So above all, constantly chase after the realm of God’s kingdom and the righteousness that proceeds from him. Then all these less important things will be given to you abundantly. (Passion Translation)

Self-Monitoring

All of this brings me to a verse that David Jeremiah mentioned in a broadcast this week, I Cor. 11:31:

But if we had judged ourselves, we wouldn’t be judged. (CEB)

If we would examine ourselves first, we would not come under God’s judgment. (GNT/TEV)

Let me modify the verb tense on that slightly to the reflect the position we often find ourselves in: If we had examined ourselves first, we would not have come under God’s judgment.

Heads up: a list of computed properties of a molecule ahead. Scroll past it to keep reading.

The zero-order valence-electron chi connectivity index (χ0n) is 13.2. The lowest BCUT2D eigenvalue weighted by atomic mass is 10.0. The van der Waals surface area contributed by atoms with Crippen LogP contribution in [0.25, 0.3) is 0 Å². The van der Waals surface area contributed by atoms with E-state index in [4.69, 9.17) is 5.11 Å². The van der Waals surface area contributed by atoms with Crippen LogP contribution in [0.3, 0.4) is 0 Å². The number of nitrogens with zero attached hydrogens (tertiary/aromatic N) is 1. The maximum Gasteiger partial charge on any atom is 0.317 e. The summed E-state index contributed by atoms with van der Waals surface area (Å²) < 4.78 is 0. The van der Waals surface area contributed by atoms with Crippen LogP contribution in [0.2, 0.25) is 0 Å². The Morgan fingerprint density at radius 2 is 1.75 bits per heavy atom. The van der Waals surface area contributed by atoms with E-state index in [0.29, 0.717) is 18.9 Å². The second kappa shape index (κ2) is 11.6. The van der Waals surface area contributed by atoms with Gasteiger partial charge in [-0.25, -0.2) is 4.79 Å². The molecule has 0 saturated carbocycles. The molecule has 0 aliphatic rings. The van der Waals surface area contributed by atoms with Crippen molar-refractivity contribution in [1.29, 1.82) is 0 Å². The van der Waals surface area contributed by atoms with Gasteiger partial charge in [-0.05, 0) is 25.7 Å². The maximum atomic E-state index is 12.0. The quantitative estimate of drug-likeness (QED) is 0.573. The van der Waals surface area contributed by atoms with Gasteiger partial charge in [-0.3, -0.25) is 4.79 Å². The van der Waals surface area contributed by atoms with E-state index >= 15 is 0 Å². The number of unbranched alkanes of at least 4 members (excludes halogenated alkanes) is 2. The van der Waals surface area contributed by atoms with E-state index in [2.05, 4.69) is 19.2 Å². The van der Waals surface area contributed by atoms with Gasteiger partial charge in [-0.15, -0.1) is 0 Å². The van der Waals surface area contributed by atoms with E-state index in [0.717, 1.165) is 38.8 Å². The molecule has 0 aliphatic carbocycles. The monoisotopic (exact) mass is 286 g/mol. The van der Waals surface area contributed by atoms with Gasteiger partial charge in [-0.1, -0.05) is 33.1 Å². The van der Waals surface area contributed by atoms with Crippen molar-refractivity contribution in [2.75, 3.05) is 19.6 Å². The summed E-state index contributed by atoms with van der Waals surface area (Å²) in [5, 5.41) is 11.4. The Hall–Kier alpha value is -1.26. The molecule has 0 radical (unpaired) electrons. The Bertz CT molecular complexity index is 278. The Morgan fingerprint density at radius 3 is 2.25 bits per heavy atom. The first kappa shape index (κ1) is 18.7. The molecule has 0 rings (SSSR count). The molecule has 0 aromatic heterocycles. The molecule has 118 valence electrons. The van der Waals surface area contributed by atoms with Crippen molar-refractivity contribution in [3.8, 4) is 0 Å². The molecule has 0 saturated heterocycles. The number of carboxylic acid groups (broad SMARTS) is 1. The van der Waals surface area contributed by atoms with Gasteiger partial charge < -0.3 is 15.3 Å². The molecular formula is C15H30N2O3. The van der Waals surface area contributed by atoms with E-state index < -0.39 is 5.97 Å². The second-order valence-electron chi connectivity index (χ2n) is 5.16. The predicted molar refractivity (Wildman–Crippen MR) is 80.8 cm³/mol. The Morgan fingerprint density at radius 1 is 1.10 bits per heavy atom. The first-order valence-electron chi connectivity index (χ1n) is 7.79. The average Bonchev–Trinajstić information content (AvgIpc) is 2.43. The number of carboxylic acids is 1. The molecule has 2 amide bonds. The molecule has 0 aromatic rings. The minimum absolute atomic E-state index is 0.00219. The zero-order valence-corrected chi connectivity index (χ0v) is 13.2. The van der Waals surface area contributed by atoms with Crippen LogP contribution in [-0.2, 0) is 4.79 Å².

The verse is quite sobering when read in full context:

The Voice.30 Because of this violation, many in your community are now sick and weak; some have even died. 31 But if we took care to judge ourselves, then we wouldn’t have to worry about being judged by another. 32 In fact, the Lord’s hand of judgment is correcting us so that we don’t suffer the same fate as the rest of the rebellious world: condemnation.

Conclusion

II Chronicles 16:9 is translated in the KJV as The eyes of the LORD search the whole earth in order to strengthen those whose hearts are fully committed to him. and in The Message as God is always on the alert, constantly on the lookout for people who are totally committed to him.

God is watching.

Motives matter.

Hidden heart attitudes matter.